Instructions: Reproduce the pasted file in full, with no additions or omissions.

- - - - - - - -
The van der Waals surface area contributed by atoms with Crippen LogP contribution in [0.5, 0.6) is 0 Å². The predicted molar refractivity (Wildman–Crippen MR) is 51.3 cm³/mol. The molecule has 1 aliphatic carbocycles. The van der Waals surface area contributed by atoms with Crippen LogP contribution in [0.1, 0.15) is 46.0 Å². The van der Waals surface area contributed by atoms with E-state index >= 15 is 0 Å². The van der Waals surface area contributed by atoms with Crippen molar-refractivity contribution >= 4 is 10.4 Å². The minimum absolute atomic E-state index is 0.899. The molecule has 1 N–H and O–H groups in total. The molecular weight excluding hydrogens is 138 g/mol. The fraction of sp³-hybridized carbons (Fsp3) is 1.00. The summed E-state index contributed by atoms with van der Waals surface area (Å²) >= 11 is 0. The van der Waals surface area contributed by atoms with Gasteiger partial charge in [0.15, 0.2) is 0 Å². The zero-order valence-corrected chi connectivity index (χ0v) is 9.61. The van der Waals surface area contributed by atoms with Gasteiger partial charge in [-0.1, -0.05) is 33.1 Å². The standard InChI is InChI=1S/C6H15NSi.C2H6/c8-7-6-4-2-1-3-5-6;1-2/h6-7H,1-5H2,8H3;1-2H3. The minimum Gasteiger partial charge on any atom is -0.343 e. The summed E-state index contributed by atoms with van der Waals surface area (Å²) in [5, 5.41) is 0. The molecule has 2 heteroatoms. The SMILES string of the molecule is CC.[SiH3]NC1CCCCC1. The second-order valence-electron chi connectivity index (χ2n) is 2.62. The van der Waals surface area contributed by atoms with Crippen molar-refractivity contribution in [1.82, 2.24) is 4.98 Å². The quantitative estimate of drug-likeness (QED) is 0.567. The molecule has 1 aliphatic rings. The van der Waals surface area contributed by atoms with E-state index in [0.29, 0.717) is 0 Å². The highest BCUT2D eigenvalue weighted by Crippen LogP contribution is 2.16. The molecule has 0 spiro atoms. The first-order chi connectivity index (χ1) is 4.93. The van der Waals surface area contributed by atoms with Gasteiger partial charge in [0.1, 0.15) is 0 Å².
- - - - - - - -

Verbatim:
The van der Waals surface area contributed by atoms with Crippen LogP contribution in [0.5, 0.6) is 0 Å². The predicted molar refractivity (Wildman–Crippen MR) is 51.3 cm³/mol. The molecule has 1 aliphatic carbocycles. The van der Waals surface area contributed by atoms with Crippen LogP contribution in [0.1, 0.15) is 46.0 Å². The van der Waals surface area contributed by atoms with E-state index >= 15 is 0 Å². The van der Waals surface area contributed by atoms with Crippen molar-refractivity contribution >= 4 is 10.4 Å². The minimum absolute atomic E-state index is 0.899. The molecule has 1 N–H and O–H groups in total. The molecular weight excluding hydrogens is 138 g/mol. The fraction of sp³-hybridized carbons (Fsp3) is 1.00. The summed E-state index contributed by atoms with van der Waals surface area (Å²) >= 11 is 0. The van der Waals surface area contributed by atoms with Gasteiger partial charge in [0.15, 0.2) is 0 Å². The zero-order valence-corrected chi connectivity index (χ0v) is 9.61. The van der Waals surface area contributed by atoms with Gasteiger partial charge in [-0.1, -0.05) is 33.1 Å². The standard InChI is InChI=1S/C6H15NSi.C2H6/c8-7-6-4-2-1-3-5-6;1-2/h6-7H,1-5H2,8H3;1-2H3. The minimum Gasteiger partial charge on any atom is -0.343 e. The summed E-state index contributed by atoms with van der Waals surface area (Å²) in [5, 5.41) is 0. The molecule has 2 heteroatoms. The SMILES string of the molecule is CC.[SiH3]NC1CCCCC1. The second-order valence-electron chi connectivity index (χ2n) is 2.62. The van der Waals surface area contributed by atoms with Crippen molar-refractivity contribution in [1.82, 2.24) is 4.98 Å². The quantitative estimate of drug-likeness (QED) is 0.567. The molecule has 1 aliphatic rings. The van der Waals surface area contributed by atoms with E-state index in [0.29, 0.717) is 0 Å². The highest BCUT2D eigenvalue weighted by Crippen LogP contribution is 2.16. The molecule has 0 spiro atoms. The first-order chi connectivity index (χ1) is 4.93. The van der Waals surface area contributed by atoms with Gasteiger partial charge in [0.1, 0.15) is 0 Å².